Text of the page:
Key Points of Newly Announced Immigration Executive Orders
I know many of you have questions about President Obama’s new immigration executive orders. The new orders will clearly impact lots of women and their families as according to the CNN Immigration Fast Facts:
New legal permanent residents of the United States are younger on average than native born residents, more likely to be female and more likely to be married.
The new executive orders President Obama has proposed will make a significant impact on many families and businesses. Though the details are yet to be established here are a few of the key highlights:
Ensuring that job-creating entrepreneurs have legal means to enter and operate in the U.S.
Increasing access for university affiliated businesses to key talent.
Changing the procedures for adjustment of status to allow legal immigrants caught in the immigration quota backlogs to register their applications and thus begin the final step of the process.
The executive action is expected to promulgate changes to assist immigrants, who depend on H1B visas, to live and work in the U.S. The assumption is that this may affect many businesses, but especially the technology sector.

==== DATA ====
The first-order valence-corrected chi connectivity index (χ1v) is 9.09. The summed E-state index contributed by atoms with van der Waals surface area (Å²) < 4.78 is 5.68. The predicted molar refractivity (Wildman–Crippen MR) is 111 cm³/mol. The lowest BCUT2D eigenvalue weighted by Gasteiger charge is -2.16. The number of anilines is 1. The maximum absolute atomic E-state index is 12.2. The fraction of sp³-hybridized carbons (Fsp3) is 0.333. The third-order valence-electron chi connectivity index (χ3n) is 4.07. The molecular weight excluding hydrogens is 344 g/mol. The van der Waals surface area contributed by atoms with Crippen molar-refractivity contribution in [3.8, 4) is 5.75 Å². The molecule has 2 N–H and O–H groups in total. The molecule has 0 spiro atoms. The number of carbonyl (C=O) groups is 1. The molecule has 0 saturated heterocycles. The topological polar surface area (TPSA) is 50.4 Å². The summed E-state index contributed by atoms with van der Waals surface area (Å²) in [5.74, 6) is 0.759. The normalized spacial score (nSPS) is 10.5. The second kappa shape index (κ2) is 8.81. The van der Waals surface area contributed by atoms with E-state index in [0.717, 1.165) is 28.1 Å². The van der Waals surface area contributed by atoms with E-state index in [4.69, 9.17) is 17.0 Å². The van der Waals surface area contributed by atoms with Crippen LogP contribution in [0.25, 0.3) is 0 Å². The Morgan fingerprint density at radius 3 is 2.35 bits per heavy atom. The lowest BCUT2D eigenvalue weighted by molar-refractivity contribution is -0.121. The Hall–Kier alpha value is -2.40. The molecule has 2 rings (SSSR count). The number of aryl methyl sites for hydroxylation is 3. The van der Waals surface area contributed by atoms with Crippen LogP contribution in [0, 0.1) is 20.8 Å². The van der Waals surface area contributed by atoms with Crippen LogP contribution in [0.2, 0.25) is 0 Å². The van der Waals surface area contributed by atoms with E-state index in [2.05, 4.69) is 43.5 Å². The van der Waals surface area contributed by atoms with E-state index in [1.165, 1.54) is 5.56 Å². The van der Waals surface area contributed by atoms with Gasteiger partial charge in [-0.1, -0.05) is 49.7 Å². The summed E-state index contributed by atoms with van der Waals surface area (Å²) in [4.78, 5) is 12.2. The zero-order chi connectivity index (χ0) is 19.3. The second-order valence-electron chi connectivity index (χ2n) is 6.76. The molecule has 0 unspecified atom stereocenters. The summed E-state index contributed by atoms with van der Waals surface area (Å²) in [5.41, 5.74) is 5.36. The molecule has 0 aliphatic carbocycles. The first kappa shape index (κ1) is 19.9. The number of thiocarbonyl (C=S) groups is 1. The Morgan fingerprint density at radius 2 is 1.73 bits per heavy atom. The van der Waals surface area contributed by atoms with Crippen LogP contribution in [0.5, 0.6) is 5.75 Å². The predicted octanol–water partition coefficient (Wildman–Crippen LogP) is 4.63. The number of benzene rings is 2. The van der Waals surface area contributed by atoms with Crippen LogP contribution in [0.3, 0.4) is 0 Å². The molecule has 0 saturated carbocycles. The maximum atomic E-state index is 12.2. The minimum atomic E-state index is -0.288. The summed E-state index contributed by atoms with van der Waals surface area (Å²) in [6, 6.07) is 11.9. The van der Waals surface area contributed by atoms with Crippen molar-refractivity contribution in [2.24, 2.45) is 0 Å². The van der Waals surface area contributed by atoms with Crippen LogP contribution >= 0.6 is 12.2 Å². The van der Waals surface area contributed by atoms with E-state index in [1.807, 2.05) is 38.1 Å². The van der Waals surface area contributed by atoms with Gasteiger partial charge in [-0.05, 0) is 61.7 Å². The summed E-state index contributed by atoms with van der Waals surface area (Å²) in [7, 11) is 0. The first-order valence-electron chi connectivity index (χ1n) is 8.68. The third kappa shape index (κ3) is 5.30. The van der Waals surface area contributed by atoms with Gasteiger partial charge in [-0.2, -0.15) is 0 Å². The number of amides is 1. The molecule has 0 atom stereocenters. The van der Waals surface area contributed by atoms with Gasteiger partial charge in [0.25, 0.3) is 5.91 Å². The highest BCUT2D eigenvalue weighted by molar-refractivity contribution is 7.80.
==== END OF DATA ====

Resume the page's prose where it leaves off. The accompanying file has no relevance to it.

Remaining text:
Directing agencies to look at modernizing the visa system, with a view to making optimal use of the numbers of visa available under law.
Deferred Action for the parents of U.S. citizen and lawful permanent resident children who fit the eligibility requirements.
Expansion of Deferred Action for Childhood Arrivals (DACA) to remove the age cap and move the continuous presence date up to January 1, 2010. DACA will now be granted for 3 years (including those with pending renewal applications).
Replacement of the controversial Secure Communities program with a “Priority Enforcement Program” program the details of which are still unclear.
Allowing spouses and children of lawful permanent residents to apply for unlawful presence waivers from within the U.S. and ensuring appropriate standards for adjudicating those waivers.
Enabling families of individuals trying to enlist in the armed forces to utilize parole in place to ensure legal status.